The oil and gas industry's assault on renewable energy

Jim Marston

Renewable energy enjoyed a record year in 2012 when the United States wind industry surpassed 50,000 megawatts  of electrical power generation capacity, and solar proved once again to be the country’s fastest-growing energy source.

That’s a milestone worth celebrating, since greater use of clean, homegrown energy resources creates jobs, cuts foreign oil imports, stabilizes prices, makes our system more resilient and reduces harmful pollution.

The list of benefits is vast. So who could possibly be upset?

Well, some utilities that own old and often dirty fossil fuel power plants are upset that renewables are making it harder for their older, polluting units to stay in business.

In 2013, fossil fuels received 75 times more subsidies than clean energy did. 

Then there are oil and gas industry association leaders, such as American Petroleum Institute president Jack Gerard, who often talk about wanting a “level playing field.” This implies that policies promoting renewable energy are unfair to fossil fuels. 

Don’t be fooled. Renewable investments pale in comparison to the amount of money poured into fossil fuel companies since 1918 to fatten their bottom lines and crowd out competition. In 2013, fossil fuels received 75 times more subsidies than clean energy did. 

Heavily subsidized fossil fuels may have made sense 100 years ago, when we were racing to build the energy infrastructure of the last century.

But today we’re racing to build the clean energy infrastructure of the new century. We need to support a new set of industries, and we’re making real progress.

So it is no surprise that we are seeing a well-funded, industry-backed effort to roll back the policies that have been so successful in developing and deploying renewables.

Front groups do dirty work

So far, 29 states have implemented Renewable Portfolio Standards, or RPS, which require increased production of energy from renewable sources such as solar, wind, geothermal and biomass. They’ve been adopted in red states and blue – from California to Texas to Maine – through democratic processes and with popular support.

RPS programs have helped jumpstart an industry that is spurring economic development, creating American jobs, boosting energy independence and cutting our carbon footprint. 

But a Bloomberg article details how the oil and gas industry, through some self-described free market organizations that they fund, are trying to engineer a legislative massacre of these policies in more than a dozen states.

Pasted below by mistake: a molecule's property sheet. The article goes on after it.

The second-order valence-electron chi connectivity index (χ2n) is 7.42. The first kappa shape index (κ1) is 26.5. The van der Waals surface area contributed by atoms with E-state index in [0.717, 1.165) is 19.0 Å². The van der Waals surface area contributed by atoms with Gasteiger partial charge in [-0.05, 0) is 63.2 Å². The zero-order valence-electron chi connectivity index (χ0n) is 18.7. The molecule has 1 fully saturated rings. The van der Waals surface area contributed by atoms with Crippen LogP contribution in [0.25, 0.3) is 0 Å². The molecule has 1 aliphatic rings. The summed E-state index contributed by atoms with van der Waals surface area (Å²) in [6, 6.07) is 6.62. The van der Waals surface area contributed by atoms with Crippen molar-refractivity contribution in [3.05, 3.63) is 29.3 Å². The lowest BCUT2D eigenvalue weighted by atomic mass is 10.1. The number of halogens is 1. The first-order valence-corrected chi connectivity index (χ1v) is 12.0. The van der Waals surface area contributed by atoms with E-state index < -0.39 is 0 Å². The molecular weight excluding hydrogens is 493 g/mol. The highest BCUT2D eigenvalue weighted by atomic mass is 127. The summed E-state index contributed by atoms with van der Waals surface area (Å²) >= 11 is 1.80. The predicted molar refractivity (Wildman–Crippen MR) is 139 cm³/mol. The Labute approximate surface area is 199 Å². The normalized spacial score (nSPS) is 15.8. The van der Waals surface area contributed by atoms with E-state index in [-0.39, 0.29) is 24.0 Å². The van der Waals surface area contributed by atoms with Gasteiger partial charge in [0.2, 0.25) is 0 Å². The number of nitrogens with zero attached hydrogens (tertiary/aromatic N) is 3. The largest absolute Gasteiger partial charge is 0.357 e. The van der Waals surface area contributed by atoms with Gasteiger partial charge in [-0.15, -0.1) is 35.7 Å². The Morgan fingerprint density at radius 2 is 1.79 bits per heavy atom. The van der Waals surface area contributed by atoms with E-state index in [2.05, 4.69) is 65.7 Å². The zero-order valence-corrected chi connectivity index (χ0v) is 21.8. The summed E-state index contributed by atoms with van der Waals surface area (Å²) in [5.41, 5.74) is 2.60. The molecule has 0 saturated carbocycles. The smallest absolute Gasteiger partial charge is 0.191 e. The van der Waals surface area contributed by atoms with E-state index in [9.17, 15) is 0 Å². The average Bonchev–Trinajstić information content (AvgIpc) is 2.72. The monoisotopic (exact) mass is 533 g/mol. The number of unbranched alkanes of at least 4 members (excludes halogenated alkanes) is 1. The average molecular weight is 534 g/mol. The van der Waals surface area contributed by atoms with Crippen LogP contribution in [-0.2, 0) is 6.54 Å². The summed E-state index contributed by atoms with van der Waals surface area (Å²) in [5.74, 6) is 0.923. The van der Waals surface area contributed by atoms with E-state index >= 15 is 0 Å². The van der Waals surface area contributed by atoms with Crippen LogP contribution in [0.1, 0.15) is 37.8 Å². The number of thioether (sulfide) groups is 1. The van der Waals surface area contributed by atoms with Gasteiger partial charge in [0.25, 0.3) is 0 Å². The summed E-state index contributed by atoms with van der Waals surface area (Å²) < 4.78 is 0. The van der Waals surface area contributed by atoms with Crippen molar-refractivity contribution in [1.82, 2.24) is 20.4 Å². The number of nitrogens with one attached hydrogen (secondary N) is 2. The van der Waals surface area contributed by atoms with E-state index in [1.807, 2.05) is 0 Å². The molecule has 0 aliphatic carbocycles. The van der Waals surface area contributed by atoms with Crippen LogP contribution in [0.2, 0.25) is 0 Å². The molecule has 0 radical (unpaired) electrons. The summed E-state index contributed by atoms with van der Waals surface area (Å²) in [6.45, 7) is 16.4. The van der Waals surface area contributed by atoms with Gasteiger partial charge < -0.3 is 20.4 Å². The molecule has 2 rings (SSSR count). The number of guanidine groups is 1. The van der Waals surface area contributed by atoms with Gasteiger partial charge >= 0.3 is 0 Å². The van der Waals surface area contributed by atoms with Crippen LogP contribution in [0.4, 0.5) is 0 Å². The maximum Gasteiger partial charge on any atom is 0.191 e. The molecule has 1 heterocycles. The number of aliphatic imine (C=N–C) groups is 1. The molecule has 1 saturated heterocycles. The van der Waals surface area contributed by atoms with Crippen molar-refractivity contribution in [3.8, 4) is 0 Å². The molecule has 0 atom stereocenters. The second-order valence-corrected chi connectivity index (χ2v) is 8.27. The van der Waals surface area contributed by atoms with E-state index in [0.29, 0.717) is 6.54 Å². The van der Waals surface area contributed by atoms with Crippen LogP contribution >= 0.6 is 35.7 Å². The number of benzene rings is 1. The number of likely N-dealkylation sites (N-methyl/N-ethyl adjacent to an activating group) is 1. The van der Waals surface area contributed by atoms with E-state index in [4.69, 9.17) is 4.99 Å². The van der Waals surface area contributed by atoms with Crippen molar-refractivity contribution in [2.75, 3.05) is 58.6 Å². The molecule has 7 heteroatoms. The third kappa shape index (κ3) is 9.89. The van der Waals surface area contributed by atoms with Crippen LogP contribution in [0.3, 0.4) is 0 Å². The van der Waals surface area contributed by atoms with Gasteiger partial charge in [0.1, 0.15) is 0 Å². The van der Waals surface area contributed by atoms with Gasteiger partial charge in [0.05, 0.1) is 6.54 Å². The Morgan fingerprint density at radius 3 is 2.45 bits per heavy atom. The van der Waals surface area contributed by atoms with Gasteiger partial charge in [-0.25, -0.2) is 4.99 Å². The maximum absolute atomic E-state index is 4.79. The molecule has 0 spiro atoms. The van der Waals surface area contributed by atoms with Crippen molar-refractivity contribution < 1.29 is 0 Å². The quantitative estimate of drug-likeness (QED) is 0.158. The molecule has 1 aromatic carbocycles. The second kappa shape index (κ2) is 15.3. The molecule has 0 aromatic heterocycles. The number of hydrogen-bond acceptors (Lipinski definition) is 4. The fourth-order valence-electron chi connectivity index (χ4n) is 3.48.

The groups may sound familiar: American Legislative Exchange Council, or ALEC, which is currently pushing legislation around the country that would mandate the teaching of climate change denial in public school systems.

There is also The Heartland Institute, which ran a billboard campaign last year comparing global warming “admitters” to Osama bin Laden and Charles Manson.

Both have long opposed sensible energy policies. Their funders will sound familiar, too: the oil, gas and coal industries and their owners such as the Koch brothers.

With this new campaign, though, they are not influencing legislation to fill young minds with false propaganda or attacking climate legislation. They’re attacking renewable energy.

Why? Apparently, an industry that the naysayers loved to call a loser is now threatening fossil fuel profits. 

The clean energy economy is growing fast

In Texas, a state deeply rooted in oil and gas, renewable energy is booming. This is the state where an ALEC-backed bill has been introduced to eliminate the state’s RPS entirely while leaving in a similar portfolio standard for natural gas.

Except, Texas blew past the RPS goal set for 2015, and now 1,300-plus companies employ more than 100,000 in industries directly and indirectly related to renewable energy.

One of the things I’ve learned over the last 30 years of watching, pushing and fighting various environmental laws is that nothing is ever final. When you lose, there’s always tomorrow.

Indeed, if the oil and gas bosses think they are going to waltz into states and roll back all of the positive progress we’ve been making, they are in for the fight of their lives.


Former Climate Blame Believers Are Better Planet Lovers (the rest of you fear mongers can join the neocons).